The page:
- Worldwide market ‘really looks similar’ to early 1990s
- Capex cuts by oil companies won’t affect capacity till 2020
Don’t count on a big rally in crude oil, said Jeff Currie, head of commodities research at Goldman Sachs Group Inc. Or any rally, for that matter.
Two years into an oil rout that saw West Texas Intermediate oil fall to about $26 a barrel in February, the risk is “to the downside” because there aren’t any clear catalysts to push up prices, Currie said in an interview in Lake Louise, Alberta. For the next 12 months, he said, oil is likely to trade in the $45-$50 range.
In May, Goldman cut its 2017 forecast for oil prices to $53 a barrel from $58 as producers became more efficient and Saudi Arabia, Russia and Iran boosted output more than expected. A “modest” supply deficit in the market is forecast to turn to a surplus early next year, Currie said Wednesday.
“It really looks similar to the period of the early 1990s, when we were at $20 oil,” he said. “Is $45 to $50 the new $20? I am not ready to say we are in this new equilibrium environment, but it sure does feel like we’re moving in that direction.”
West Texas Intermediate futures dropped $1.32 to settle at $43.58 a barrel on the New York Mercantile Exchange Wednesday, the lowest close since Sept. 1. Prices plunged from $106 reached in summer 2014 after the Organization of Petroleum Exporting Countries failed to curtail output amid a surge of U.S. shale oil in an effort to defend market share.
The International Energy Agency and OPEC have issued reports this week indicating the glut will persist longer than previously thought. The IEA said Tuesday that oil stockpiles will continue to accumulate through 2017 amid slack demand in India and China. On Monday, OPEC predicted that supplies outside the group would grow next year rather than fall, as previously forecast.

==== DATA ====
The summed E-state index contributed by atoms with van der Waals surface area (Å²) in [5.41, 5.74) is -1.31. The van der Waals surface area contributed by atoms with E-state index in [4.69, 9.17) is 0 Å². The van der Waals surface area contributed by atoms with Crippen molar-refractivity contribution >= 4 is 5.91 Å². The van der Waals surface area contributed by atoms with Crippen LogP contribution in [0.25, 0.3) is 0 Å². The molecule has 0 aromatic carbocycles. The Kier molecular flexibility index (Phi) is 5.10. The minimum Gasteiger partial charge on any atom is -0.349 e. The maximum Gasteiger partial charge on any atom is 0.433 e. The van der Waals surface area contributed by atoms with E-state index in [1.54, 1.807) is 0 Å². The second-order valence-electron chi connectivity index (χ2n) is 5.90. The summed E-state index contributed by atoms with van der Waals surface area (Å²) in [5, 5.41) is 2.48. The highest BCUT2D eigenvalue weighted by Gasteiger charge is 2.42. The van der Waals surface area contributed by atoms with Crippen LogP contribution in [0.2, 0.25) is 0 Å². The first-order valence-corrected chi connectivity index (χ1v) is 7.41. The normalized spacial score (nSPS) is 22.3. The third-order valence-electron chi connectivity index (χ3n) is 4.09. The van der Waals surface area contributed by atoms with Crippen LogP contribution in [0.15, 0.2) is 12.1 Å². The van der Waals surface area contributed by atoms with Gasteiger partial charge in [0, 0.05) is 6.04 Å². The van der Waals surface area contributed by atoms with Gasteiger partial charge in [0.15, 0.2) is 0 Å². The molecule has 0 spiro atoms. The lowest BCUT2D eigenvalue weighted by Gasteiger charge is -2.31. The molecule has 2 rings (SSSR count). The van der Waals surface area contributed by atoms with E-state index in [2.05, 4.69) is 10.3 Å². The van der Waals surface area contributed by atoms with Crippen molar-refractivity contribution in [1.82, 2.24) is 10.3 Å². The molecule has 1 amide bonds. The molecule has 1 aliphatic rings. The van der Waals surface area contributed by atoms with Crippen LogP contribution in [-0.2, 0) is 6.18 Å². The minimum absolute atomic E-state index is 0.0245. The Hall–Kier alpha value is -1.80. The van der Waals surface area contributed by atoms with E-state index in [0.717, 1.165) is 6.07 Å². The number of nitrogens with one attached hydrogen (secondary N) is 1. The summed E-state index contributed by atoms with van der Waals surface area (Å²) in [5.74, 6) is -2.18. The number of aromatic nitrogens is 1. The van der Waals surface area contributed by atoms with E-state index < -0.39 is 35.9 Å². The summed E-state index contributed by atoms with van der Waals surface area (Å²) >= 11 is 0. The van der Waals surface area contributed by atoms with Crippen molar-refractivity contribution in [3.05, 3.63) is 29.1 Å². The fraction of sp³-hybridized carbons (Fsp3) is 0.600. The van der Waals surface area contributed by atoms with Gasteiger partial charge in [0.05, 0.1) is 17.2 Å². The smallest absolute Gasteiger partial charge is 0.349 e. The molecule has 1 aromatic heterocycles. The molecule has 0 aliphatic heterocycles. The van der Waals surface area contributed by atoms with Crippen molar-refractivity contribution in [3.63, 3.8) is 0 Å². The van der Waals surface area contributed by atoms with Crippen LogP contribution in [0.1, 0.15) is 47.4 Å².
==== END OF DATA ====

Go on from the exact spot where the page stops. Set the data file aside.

OPEC producers are scheduled to meet with non-OPEC producer Russia in Algeria Sept. 27 to discuss freezing or capping output levels. While it behooves the producers to reach an agreement to show cohesion, any action will do little to support prices, Currie said. The advent of shale oil, which can be brought on or taken off the market more quickly than conventional oil, has undermined the group’s effectiveness.
“The flat supply curve for oil has neutralized the ability to manage this market,” he said.
Adding to the potential for lower oil is the prospect that current disruptions will be resolved. Prices rallied since February amid curtailments in Canada after May wildfires and disruptions in Nigeria, Libya and Iraq.
While international oil companies have curtailed capital expenditures, investments made when oil was over $100 means new capacity is due to come online for most of the rest of the decade with the “sweet spot” being 2017 and 2018, Currie said. Even when the cuts take effect by about 2020, it won’t necessarily mean higher oil prices.
Low-cost producers such as Saudi Arabia and Russia will probably raise output to “offset some of that loss,” he said. “Then the question is how much of that high-cost production gets reconfigured and brought online anyway, at lower costs? You’re seeing that happening, re-engineering of large-scale projects to get them below $50 a barrel.”